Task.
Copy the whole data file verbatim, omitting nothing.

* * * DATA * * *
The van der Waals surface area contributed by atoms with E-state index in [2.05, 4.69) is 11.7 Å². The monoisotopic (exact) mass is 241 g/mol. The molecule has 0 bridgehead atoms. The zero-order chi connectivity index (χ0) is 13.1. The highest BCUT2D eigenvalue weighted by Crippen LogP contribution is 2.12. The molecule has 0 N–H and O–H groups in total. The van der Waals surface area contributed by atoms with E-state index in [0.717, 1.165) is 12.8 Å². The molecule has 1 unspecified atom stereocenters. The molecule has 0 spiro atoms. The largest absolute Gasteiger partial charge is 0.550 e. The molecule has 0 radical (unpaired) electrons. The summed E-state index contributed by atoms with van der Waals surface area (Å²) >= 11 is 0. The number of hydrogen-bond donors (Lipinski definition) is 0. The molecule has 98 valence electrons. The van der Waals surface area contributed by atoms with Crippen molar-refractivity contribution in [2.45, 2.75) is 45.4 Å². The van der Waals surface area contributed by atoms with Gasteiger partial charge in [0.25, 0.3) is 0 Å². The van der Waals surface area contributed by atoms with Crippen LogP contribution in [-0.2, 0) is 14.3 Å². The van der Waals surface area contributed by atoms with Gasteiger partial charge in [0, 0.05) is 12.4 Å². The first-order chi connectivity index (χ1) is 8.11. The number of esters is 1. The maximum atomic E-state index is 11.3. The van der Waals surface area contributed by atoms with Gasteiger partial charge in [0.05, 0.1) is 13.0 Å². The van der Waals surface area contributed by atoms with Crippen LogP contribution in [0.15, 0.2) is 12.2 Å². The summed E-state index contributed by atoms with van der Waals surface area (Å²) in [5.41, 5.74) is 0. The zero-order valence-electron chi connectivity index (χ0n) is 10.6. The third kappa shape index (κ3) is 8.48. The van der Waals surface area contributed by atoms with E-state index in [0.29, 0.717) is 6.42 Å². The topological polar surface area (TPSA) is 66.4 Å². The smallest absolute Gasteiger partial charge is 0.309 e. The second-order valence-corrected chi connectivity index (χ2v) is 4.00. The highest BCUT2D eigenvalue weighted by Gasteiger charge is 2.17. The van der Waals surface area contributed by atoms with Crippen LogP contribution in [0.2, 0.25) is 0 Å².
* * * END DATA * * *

The van der Waals surface area contributed by atoms with E-state index in [2.05, 4.69) is 11.7 Å². The monoisotopic (exact) mass is 241 g/mol. The molecule has 0 bridgehead atoms. The zero-order chi connectivity index (χ0) is 13.1. The highest BCUT2D eigenvalue weighted by Crippen LogP contribution is 2.12. The molecule has 0 N–H and O–H groups in total. The van der Waals surface area contributed by atoms with E-state index in [0.717, 1.165) is 12.8 Å². The molecule has 1 unspecified atom stereocenters. The molecule has 0 spiro atoms. The largest absolute Gasteiger partial charge is 0.550 e. The molecule has 0 radical (unpaired) electrons. The summed E-state index contributed by atoms with van der Waals surface area (Å²) >= 11 is 0. The number of hydrogen-bond donors (Lipinski definition) is 0. The molecule has 98 valence electrons. The van der Waals surface area contributed by atoms with Crippen molar-refractivity contribution in [2.45, 2.75) is 45.4 Å². The van der Waals surface area contributed by atoms with Gasteiger partial charge in [0.25, 0.3) is 0 Å². The van der Waals surface area contributed by atoms with Crippen LogP contribution in [-0.2, 0) is 14.3 Å². The van der Waals surface area contributed by atoms with Gasteiger partial charge in [0, 0.05) is 12.4 Å². The first-order chi connectivity index (χ1) is 8.11. The number of esters is 1. The maximum atomic E-state index is 11.3. The van der Waals surface area contributed by atoms with Gasteiger partial charge in [0.05, 0.1) is 13.0 Å². The van der Waals surface area contributed by atoms with Crippen LogP contribution in [0.15, 0.2) is 12.2 Å². The summed E-state index contributed by atoms with van der Waals surface area (Å²) in [5.41, 5.74) is 0. The zero-order valence-electron chi connectivity index (χ0n) is 10.6. The third kappa shape index (κ3) is 8.48. The van der Waals surface area contributed by atoms with E-state index in [0.29, 0.717) is 6.42 Å². The topological polar surface area (TPSA) is 66.4 Å². The smallest absolute Gasteiger partial charge is 0.309 e. The second-order valence-corrected chi connectivity index (χ2v) is 4.00. The highest BCUT2D eigenvalue weighted by Gasteiger charge is 2.17. The van der Waals surface area contributed by atoms with Crippen LogP contribution in [0.2, 0.25) is 0 Å².